Without giving a long lecture about the history of Poland, the area around Katowice is part of Upper Silesia. Before the First World War, the land was mostly part of Prussia, but that conflict changed everything for this region. The new independent Poland was created in 1918, the Second Polish Republic, and the land borders needed to be defined. This was a tricky situation in Upper Silesia, some people considered themselves as German and some considered themselves as Polish, and, of course, the dividing line was not clear.
The League of Nations were trying to resolve the situation when they lost control and the local Poles rose up in anger on three occasions. In the end, there was only one option, which was to have a vote of the people who lived there, asking do you want to be in Poland or Germany? And the results didn’t provide the clarity that the allied authorities might have hoped for. The town of Katowice voted strongly to be German, but the residents around it wanted to be Polish, with a similar situation in Bytom. Bytom’s division was as clear as mud, 73,567 voted to be German, whilst 73,122 wanted to be Polish.
Katowice became Polish because of the wider region, and they built a huge new Parliament building there which was for a long time the largest building in Poland. Bytom though was given to Germany, because they were able to give some of the territory around it to Poland and the city itself had wanted to become German. Looking back, I don’t know if a further eruption of these borders was inevitable, but of course Hitler’s vision for Europe blew the arrangements apart. In 1939, his armies walked into Poland and he claimed Silesia was once permanently reunited as part of Germany.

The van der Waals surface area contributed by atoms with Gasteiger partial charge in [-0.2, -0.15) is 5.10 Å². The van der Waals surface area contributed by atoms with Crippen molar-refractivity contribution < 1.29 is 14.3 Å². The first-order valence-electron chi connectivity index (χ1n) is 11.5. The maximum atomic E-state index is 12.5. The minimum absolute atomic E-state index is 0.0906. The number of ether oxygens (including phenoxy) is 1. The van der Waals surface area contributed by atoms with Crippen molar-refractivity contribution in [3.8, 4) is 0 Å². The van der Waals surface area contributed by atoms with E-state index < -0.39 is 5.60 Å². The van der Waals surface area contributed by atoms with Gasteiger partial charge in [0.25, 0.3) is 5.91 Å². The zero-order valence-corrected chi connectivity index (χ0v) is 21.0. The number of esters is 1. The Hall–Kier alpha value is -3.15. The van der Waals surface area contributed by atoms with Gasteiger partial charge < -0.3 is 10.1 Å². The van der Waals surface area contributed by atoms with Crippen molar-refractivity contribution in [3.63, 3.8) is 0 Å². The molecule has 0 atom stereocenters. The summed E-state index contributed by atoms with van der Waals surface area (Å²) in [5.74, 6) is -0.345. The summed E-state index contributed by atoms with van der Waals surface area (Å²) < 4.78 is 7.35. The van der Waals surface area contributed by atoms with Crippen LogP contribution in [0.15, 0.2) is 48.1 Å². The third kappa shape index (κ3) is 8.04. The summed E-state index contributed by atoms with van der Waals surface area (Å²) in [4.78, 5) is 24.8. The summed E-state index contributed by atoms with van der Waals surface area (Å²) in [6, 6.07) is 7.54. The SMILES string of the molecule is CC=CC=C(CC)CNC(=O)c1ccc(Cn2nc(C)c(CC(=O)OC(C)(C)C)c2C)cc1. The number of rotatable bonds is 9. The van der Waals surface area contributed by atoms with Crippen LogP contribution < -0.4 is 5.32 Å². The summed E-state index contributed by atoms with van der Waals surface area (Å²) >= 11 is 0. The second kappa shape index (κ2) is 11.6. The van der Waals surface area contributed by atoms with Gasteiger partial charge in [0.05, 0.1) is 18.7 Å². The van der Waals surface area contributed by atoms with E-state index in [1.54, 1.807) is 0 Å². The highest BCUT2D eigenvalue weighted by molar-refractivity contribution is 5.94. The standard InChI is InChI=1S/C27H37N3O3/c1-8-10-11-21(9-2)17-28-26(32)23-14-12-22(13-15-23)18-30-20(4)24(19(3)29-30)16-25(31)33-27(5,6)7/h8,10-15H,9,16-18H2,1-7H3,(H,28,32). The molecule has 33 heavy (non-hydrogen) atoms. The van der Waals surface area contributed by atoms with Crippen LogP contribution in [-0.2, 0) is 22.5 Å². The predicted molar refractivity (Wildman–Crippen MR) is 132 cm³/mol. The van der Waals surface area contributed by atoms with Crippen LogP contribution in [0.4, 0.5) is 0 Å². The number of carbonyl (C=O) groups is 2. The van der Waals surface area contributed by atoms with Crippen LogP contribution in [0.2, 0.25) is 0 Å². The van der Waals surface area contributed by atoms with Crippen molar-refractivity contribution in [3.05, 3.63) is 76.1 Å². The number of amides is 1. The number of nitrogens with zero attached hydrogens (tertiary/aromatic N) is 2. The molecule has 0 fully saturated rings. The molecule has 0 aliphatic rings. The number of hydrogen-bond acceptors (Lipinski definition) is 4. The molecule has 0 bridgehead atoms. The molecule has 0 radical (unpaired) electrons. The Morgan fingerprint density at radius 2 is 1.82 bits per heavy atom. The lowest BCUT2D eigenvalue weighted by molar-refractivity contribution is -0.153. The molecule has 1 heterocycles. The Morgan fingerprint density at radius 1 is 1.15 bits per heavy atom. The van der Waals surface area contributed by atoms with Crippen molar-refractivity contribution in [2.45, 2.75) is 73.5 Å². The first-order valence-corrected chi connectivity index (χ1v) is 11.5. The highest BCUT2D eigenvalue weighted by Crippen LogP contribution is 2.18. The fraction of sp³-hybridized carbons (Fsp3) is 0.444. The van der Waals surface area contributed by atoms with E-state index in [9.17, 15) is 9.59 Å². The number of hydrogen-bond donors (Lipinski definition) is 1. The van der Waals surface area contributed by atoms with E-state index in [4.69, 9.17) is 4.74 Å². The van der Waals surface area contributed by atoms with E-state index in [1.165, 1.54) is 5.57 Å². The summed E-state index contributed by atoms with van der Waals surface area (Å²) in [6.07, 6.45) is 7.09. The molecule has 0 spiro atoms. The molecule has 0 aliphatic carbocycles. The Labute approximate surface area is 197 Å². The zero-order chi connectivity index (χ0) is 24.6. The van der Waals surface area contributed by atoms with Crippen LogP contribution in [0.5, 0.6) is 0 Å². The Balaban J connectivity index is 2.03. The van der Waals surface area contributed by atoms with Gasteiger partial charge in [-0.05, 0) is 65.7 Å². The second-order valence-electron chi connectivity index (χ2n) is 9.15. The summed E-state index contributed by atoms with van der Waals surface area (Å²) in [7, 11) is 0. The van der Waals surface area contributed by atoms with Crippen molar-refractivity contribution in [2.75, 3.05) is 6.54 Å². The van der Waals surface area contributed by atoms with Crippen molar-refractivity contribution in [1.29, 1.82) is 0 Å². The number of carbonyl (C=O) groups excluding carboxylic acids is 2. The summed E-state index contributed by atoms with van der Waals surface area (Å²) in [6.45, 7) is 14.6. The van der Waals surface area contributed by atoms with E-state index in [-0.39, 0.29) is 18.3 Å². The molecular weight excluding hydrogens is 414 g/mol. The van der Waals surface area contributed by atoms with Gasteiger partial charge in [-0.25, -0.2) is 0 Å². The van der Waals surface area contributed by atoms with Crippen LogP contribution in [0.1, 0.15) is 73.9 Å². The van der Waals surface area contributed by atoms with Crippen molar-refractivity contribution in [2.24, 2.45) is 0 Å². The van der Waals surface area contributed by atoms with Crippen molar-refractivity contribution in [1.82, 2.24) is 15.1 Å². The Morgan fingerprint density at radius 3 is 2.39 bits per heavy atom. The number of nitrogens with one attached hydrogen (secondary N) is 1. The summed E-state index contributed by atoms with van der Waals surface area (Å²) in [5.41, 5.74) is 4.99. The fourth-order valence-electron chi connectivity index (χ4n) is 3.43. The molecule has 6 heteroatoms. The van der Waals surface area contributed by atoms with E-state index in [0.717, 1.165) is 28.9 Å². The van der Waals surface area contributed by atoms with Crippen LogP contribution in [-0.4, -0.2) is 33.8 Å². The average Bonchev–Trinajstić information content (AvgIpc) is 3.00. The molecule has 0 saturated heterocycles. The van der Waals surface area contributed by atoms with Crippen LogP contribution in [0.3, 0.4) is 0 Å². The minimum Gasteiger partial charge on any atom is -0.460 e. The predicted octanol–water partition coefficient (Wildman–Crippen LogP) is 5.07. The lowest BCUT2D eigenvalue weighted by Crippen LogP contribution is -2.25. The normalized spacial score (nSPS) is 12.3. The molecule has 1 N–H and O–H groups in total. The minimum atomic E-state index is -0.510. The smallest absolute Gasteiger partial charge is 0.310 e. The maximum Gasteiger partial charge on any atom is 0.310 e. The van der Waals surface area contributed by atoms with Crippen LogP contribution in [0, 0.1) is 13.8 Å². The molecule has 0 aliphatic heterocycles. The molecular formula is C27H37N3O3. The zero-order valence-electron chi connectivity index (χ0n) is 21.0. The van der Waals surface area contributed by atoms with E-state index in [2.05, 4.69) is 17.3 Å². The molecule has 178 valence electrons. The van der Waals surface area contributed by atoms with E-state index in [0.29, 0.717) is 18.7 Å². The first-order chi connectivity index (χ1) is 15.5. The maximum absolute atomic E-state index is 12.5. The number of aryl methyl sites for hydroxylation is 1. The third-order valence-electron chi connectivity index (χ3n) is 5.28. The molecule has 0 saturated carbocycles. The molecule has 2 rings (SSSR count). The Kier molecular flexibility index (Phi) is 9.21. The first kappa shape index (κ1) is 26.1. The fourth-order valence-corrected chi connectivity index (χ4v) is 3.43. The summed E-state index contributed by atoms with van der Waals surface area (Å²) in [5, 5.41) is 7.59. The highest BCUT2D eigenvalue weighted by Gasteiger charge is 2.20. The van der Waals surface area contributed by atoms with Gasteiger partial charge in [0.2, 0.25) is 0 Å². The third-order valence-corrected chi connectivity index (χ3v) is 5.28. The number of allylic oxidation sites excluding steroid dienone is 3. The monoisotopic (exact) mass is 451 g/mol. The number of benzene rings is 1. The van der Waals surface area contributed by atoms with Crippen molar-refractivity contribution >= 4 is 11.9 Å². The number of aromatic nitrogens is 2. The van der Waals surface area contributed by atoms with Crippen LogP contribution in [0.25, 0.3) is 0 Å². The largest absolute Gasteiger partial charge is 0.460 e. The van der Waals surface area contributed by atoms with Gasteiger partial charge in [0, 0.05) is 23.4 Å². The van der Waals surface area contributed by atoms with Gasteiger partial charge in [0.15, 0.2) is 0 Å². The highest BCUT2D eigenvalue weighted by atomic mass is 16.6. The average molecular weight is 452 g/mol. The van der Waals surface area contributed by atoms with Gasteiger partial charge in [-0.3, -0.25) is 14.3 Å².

Following the end of the Second World War, the then border town of Bytom was given to Poland and it’s no longer anywhere near the German border. I mention all this as the city has had a different twentieth century compared to Katowice, given it was under German control for over two decades.
The legacy is still visible, this shopfront still has the pre-war signage from when the city was in Germany. I found this exposed sign fascinating, it does bring the past to life.
Bytom was not treated well under the communist occupied period following the Second World War, it became a dirty, polluted and heavily industralised area, although the seven coal mines provided a lot of work. Its transformation has been dramatic over the last couple of decades, but there’s plenty to do, as is visible with buildings such as this which are next to the main market square.
There were literally tens of large buildings in the central area which are derelict, with no obvious signs that they’re going to be redeveloped any time soon.
Although I’ve jumped a little ahead with this story, the region has excellent transport links, this is the tram I photographed in Katowice which took me straight to Bytom. A day pass to use the entire network of trams in the region, which is one of the largest networks in Europe, costs under £2.
It wasn’t the busiest tram service that I’ve ever been on. And my first impressions of Bytom weren’t great, the tram swept through derelict areas and then when I got off the tram there was a drunk man urinating in the little park area. It’s wrong to judge any location by an initial impression like that, but on this occasion, there didn’t feel the air of confidence that is evident in nearby Katowice.
Excuse my mistranslation, but this means something like “women know what they are doing”.
The Chopin monument in front of the opera house and I don’t know when this was put here, but I’m confident it was after the Second World War given his importance to the Polish nation.
Another derelict building, this one feels very Prussian in design.
All photos of the main market square, which is huge and has had some work to improve its look, although some buildings looking out onto it are derelict. Some structures are grand Prussian designs, others are more utilitarian post-war structures which were almost just thrown up.